Everyone has a story. Every question or interaction we have in a library is rooted in story. There are characters, events, obstacles to be overcome, arcs to be completed, resolutions to be reached. There are comedies, tragedies, and sometimes even gothic tales of horror. We listen to stories from our coworkers and our patrons alike, and the level of skill these storytellers have can greatly influence the tenor of our transactions.
If a patron’s story is incomprehensible or not compelling, it will harder for us as librarians to participate in the tale. If we are unfamiliar with the new genres of personal storytelling–I’m thinking particularly of the techno-genre, with its vast and quickly changing cast of characters and jargon–we’ll be even further left behind.
If we can’t spin a tale to our managers and directors that convinces them of a need for a new service, program, or material, we suffer as well as our users. Your entire professional life will become a film missing its final reel, or a book with the last ten pages torn out of it. Do you want to live with that amount of frustration and dissatisfaction your entire life? Do you want that for your patrons?
The jump to e-readers, smartphones and iPads is not a harbinger of death for reading; it is, actually, an expansion of the way we can tell and experience stories. Reading is not the only way stories are told. It never has been and never will be. There was oral storytelling and visual storytelling long before humanity created alphabets, writing, and books. Blogs tell stories, twitter feeds tell stories, hell, even the lolcatz tell stories. The story isn’t going anywhere. It’s simply putting on a new dress and dancing to a new tune.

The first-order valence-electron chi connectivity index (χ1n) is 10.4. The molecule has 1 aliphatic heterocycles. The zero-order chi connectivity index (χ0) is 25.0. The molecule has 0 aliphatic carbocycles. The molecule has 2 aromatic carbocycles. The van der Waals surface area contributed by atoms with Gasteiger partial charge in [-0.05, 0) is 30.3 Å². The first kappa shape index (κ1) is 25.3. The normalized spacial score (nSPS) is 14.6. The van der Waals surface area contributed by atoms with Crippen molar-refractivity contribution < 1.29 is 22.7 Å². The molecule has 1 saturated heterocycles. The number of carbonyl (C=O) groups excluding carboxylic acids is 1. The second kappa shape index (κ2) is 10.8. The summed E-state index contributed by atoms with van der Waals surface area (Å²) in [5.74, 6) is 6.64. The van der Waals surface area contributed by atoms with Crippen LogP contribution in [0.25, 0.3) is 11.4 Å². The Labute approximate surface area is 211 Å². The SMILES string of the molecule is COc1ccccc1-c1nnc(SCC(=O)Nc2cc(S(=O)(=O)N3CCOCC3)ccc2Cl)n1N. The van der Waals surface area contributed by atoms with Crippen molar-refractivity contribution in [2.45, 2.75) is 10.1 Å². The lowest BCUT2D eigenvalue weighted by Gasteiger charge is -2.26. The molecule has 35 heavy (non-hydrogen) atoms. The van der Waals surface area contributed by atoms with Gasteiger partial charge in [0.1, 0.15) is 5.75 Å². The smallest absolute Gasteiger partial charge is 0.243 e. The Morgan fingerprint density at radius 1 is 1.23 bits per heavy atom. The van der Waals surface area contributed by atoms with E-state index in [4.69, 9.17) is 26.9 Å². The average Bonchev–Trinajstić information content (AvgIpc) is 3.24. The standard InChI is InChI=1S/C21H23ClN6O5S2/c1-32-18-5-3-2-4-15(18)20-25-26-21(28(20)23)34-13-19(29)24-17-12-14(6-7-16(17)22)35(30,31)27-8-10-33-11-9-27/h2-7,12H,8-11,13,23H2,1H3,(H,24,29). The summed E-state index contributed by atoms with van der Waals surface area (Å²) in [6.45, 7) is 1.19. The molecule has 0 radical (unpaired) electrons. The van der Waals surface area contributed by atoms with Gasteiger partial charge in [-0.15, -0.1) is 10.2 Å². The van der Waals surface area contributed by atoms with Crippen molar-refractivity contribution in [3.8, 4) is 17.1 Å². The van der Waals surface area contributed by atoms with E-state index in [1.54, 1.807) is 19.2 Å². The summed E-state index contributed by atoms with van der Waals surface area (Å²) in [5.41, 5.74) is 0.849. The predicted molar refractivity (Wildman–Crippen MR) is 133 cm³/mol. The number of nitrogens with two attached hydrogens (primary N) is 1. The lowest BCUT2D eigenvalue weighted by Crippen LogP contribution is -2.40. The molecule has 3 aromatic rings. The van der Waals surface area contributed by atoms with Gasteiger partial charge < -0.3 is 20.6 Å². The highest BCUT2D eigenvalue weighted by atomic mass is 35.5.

One of the six early literacy skills is something called narrative skills, which means being able to tell or retell a story, and being familiar with the elements of a story–there are characters, events, a beginning, a middle, and an end. We need to remember that even as the scope of our work widens, we can still break it down into small, simple, and easy to understand concepts–and we should. For everyone.
I have a complex relationship with the institution of summer reading. I never participated in summer reading as a child, which may explain my lack of zealous enthusiasm for it. I do see its value, and I do love that it gets kids into the library, but there is something about the entire exercise that ultimately leaves me feeling a bit letdown.
I’m trying to make the summer reading program experience a bit more worthwhile for our youngest patrons. What does that mean? Well, it means I created a summer reading log for pre-readers (at my library, four months – Kindergarten and by request*) that demands a bit more from the people who use it: summerpreread3
Previous logs for pre-readers involved little more than listing titles read. With this log (based in part on a version the Bartlett Public Library produced) I’ve asked that the parent or adult reading to the child take the time to incorporate activities that will help their child master the six early literacy skills.